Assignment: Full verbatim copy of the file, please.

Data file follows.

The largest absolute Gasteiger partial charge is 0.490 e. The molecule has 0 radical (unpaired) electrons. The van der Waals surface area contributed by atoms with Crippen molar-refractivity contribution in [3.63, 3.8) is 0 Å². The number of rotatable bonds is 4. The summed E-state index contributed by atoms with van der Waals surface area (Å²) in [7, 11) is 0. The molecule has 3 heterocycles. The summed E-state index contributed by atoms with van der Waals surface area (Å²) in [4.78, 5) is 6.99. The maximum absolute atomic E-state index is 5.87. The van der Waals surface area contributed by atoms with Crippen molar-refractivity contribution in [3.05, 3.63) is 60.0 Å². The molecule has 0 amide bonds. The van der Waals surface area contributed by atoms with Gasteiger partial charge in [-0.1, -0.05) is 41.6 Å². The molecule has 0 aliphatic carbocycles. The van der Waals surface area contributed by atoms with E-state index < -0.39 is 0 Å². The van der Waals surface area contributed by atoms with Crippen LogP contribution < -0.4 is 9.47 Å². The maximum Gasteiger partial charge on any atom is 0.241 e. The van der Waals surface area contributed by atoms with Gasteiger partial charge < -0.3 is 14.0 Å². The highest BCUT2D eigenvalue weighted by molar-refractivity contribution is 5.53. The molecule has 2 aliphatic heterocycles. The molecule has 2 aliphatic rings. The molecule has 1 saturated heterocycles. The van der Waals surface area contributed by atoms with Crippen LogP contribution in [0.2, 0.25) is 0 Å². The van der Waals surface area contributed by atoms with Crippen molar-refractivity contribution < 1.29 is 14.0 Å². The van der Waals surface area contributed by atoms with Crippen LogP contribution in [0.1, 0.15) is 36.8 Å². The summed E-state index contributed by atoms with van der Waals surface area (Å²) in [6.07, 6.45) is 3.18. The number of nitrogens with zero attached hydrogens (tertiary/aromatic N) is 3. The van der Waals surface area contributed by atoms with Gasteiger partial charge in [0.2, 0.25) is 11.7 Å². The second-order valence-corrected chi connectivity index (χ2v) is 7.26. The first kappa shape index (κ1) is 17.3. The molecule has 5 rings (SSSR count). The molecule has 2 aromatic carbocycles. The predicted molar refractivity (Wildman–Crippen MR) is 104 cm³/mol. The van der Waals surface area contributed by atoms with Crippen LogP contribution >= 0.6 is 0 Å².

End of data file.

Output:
The largest absolute Gasteiger partial charge is 0.490 e. The molecule has 0 radical (unpaired) electrons. The van der Waals surface area contributed by atoms with Crippen molar-refractivity contribution in [3.63, 3.8) is 0 Å². The number of rotatable bonds is 4. The summed E-state index contributed by atoms with van der Waals surface area (Å²) in [7, 11) is 0. The molecule has 3 heterocycles. The summed E-state index contributed by atoms with van der Waals surface area (Å²) in [4.78, 5) is 6.99. The maximum absolute atomic E-state index is 5.87. The van der Waals surface area contributed by atoms with Crippen molar-refractivity contribution in [3.05, 3.63) is 60.0 Å². The molecule has 0 amide bonds. The van der Waals surface area contributed by atoms with Gasteiger partial charge in [-0.1, -0.05) is 41.6 Å². The molecule has 0 aliphatic carbocycles. The van der Waals surface area contributed by atoms with E-state index < -0.39 is 0 Å². The van der Waals surface area contributed by atoms with Crippen LogP contribution < -0.4 is 9.47 Å². The maximum Gasteiger partial charge on any atom is 0.241 e. The van der Waals surface area contributed by atoms with Gasteiger partial charge < -0.3 is 14.0 Å². The highest BCUT2D eigenvalue weighted by molar-refractivity contribution is 5.53. The molecule has 2 aliphatic heterocycles. The molecule has 2 aliphatic rings. The molecule has 1 saturated heterocycles. The van der Waals surface area contributed by atoms with Crippen LogP contribution in [0.2, 0.25) is 0 Å². The van der Waals surface area contributed by atoms with Crippen molar-refractivity contribution < 1.29 is 14.0 Å². The van der Waals surface area contributed by atoms with Crippen LogP contribution in [0.1, 0.15) is 36.8 Å². The summed E-state index contributed by atoms with van der Waals surface area (Å²) in [6.07, 6.45) is 3.18. The number of nitrogens with zero attached hydrogens (tertiary/aromatic N) is 3. The van der Waals surface area contributed by atoms with Gasteiger partial charge in [0.2, 0.25) is 11.7 Å². The second-order valence-corrected chi connectivity index (χ2v) is 7.26. The first kappa shape index (κ1) is 17.3. The molecule has 5 rings (SSSR count). The molecule has 2 aromatic carbocycles. The predicted molar refractivity (Wildman–Crippen MR) is 104 cm³/mol. The van der Waals surface area contributed by atoms with Crippen LogP contribution >= 0.6 is 0 Å².